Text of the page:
Hopefully at this moment you are recoiling as if to say, “what? We would never do that!” and to you I say… never? Would you never do something related to building or deploying your software manually?

And that answer is a bit more complicated. Because, you see, it’s really flipping easy to just drag a folder from one share to another. It’s easy to right click and say “make new folder”. It’s easy to log into a server and rsync files across with some sort of daemon.

It’s easy to do all these things, and more importantly, it’s even easier to forget that you’ve done them, until one day far in the future, no one knows how the software is configured, only that it works and you shouldn’t change anything because it’s risky.

We choose to ignore that risk in the moment because it’s more expensive to do the thing that reduces the risk than it is to just ignore the risk. But eventually — eventually, we all get bit by avoiding the risk.

You can either hope to outrun that eventuality or do the work now to make sure it never comes to pass.

[Last Week in .NET #91] – Ctrl+Shift+B

Build happened, virtually. Again. I did not Livetweet it this year due to reasons like “self care” and “omg how can anyone do a 3 day virtual conference”, but lucky for all of us lots of different people watched parts of it, allowing me to bring you what happened Last Week in .NET.

Did you miss #MSBuild? Jeremy Sinclair live tweeted MSBuild 2022 just for you. Three day virtual conferences are a lot to take in — and infinitely more exhausting than in person conferences. Tweet Storms are the best way to experience them. 🧵

David Fowler posts a reddit thread that asks “Why are tools such as Docker and Kubernetes written in Go and not C#”? Because you don’t get cool points for C#. 😎

.NET 7 will be launched at .NET Conf, and .NET Conf is November 8-10th, 2022. .NET 7. If this trend keeps up, by 2032 we’ll have .NET 14. I’m getting too old for this. 🎂

Unexpectedly HTTPS? A look at where we are on the modern web with HTTPS.

@GabbyBilka livestreams writing a Simple Windows App with WinUI for MSBuild.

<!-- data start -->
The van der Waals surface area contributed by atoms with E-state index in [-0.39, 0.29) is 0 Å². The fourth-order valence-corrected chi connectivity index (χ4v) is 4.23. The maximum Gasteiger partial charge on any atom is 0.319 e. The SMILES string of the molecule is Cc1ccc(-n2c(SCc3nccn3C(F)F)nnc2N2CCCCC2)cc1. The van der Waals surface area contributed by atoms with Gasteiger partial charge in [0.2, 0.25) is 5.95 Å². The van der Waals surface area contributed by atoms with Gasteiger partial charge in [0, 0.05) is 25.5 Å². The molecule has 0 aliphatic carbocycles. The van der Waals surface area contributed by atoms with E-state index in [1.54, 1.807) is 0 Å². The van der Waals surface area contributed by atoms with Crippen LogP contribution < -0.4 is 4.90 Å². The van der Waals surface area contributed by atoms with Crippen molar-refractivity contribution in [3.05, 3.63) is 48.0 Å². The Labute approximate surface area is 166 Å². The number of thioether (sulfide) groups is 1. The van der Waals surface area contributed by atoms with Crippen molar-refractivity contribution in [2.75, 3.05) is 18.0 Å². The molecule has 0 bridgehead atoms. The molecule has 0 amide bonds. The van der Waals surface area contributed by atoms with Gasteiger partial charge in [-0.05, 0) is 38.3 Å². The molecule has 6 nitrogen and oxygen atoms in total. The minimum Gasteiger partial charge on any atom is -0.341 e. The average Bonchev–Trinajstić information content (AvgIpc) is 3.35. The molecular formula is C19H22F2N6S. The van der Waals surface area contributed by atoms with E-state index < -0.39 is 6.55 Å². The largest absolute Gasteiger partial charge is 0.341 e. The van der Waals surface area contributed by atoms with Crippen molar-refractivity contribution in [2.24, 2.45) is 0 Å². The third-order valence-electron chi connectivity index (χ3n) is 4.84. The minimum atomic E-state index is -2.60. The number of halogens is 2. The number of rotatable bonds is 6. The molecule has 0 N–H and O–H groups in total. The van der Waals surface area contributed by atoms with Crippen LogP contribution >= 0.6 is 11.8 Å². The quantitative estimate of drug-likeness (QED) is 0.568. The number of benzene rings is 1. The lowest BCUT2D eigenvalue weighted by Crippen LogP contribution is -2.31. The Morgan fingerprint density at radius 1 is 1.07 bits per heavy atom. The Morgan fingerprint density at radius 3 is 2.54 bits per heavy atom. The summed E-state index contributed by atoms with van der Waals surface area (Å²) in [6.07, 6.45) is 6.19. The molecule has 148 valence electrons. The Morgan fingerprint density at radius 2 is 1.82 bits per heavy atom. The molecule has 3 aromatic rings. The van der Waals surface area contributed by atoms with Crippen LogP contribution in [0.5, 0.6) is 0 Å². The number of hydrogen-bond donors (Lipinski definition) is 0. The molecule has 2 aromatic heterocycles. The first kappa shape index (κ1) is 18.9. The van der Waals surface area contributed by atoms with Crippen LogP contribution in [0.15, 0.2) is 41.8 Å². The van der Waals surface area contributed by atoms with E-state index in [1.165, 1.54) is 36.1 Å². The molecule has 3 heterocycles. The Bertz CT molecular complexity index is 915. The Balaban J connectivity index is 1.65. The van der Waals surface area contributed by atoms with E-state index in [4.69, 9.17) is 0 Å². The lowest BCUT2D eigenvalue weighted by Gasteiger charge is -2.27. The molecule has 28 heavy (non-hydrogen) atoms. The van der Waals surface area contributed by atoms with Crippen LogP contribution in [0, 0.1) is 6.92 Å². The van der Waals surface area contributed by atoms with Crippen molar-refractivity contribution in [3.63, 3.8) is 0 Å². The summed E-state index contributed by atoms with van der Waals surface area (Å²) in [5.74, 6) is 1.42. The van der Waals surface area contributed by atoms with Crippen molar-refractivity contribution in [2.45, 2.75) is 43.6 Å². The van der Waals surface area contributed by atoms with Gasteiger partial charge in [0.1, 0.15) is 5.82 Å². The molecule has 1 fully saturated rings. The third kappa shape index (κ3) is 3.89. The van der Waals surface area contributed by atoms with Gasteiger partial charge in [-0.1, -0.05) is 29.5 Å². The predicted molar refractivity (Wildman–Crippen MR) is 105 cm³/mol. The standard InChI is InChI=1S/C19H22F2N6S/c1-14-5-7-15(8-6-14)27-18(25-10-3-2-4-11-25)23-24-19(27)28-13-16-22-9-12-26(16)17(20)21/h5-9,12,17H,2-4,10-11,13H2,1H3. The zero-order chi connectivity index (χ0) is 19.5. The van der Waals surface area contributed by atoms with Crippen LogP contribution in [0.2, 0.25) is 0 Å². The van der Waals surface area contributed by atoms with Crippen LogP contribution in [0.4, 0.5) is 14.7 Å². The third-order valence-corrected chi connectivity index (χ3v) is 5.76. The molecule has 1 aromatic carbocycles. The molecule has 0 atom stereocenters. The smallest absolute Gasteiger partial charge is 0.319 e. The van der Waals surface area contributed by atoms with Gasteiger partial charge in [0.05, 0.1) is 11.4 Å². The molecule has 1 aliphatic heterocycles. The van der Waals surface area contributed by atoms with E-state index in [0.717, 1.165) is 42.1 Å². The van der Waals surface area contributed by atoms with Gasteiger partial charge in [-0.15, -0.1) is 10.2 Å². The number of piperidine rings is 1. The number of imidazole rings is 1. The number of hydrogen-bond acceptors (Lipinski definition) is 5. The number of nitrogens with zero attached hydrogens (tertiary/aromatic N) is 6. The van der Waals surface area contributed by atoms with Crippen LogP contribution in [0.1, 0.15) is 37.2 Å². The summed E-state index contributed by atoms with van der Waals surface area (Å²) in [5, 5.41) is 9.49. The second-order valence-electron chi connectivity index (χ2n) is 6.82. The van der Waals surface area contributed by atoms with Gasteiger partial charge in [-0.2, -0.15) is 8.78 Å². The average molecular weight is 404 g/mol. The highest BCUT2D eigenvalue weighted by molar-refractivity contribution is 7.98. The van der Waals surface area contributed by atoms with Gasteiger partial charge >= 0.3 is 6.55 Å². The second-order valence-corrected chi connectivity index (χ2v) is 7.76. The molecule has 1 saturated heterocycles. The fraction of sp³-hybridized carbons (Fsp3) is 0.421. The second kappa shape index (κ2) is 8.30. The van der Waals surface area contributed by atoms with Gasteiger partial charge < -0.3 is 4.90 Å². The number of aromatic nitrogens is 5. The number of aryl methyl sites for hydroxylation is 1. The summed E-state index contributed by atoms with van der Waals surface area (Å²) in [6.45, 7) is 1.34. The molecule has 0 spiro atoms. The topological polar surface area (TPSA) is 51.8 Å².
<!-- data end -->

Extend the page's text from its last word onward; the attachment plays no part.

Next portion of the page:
Github releases its final npm report on the stolen OAuth user token problem This security breach still has some unanswered questions for me; but I’m glad for the follow up. Now if Microsoft would ever explain ChaosDB I could sleep again. (I have to assume they’re just hoping it goes away on its own?). OAuth Tokens get stolen, multiple analysis and reports done by Github and NPM (both Microsoft companies). A breach that literally affects all Azure Cosmos DB Clients… Although, thinking about it more, maybe there weren’t any actual Cosmos DB customers and that’s why Microsoft doesn’t feel the need to explain its security process there? 🤓

Visual Studio at Microsoft Build 2022. The four biggies are .NET MAUI (Cross platform Desktop Apps — except WASM, if you want WASM go with UnoPlatform), Microsoft Dev Box (which is a cloud service that has ready-to-roll development environments should a Windows Update bork your dev environment — which *never* happens). “That’s a nice windows environment, it would be a shame if anything happened to it… You know for $1.00 an hour we can give you an environment guaranteed to be available if something should happen…” And the third was Azure Deployment Environments which seems like a lower friction Azure Devops aka Team Foundation Server? I’m not really sure. If this is your thing send me a note, and lastly is Visual Studio 2022 will run natively on Arm64 and allow you to build and debug Arm64 applications on Arm based devices. 🙋‍♂️

With the explosion of .NET releases, there’s also a lot of .NET SDKs just hanging around. If you want to get rid of them, there’s a .NET Uninstall Tool that will assist. Why this is not just a standard part of the install for .NET, I will never understand. (S/O to everyone that works in an environment where they can’t just randomly install dotnet-tools without the approval of the SysAdmins.💻

Khalid Abuhakmeh shares the macOS Envrionment Setup for MAUI Development Use macOS? Want MAUI? This is for you.🏝

Chad Fowler & Matthew Shipp release a Jazz album called “Old Stories” I gotta buy this. I learned about Chad Fowler from his book My Job went to India (52 ways to save your job!), and have been following his work ever since. 🎷

Have a ghost window? Process Explorer can help and Nick Craver explains how You’ve heard me say it before and I’ll say it again, I’ve learned more random useful tidbits on twitter than I have from google. 👻

Mads Torgerson explains C# 11 raw string literals, static virtual members, list patterns, and more at MSBuild 2022. 📹

Introducing .NET MAUI – One Codebase, Many Platforms Except WASM.❌

Welcome to the new Azure SQL Database local development experience Azure Data Studio is to VS Code what SSMS is to Visual Studio. 👋

Microsoft Store grows with the developer community by allowing you to sell ads. Welp.➕

Uno Platform 4.3 is out Figma Integration, new Uno Extensions, and Material design 3 and more. 🍾

Anthony Mastrean liveteweets his readthrough of the “General Principles of Softare Validation” which is how software for medical devices is regulated. It’s a fascinating read and tweet stream. ⛑

Windows Server 2022 now supports WSL2 Linux Distributions Linux on Windows; for enterprises that want server grade servers but have a stakeholder that requires Windows. 🐧

A blast from the past; Scott Hanselman reviews the Microsoft Wrist.NET Watch from Fossil (2004). This is the world .NETrs want. ⌚

Microsoft’s toxic culture persists despite pledge by CEO Satya Nadella and since it’s on BusinessInsider that’s the sum total of what I know about this article. 🤷‍♀️

And that’s it for what happened Last Week in .NET.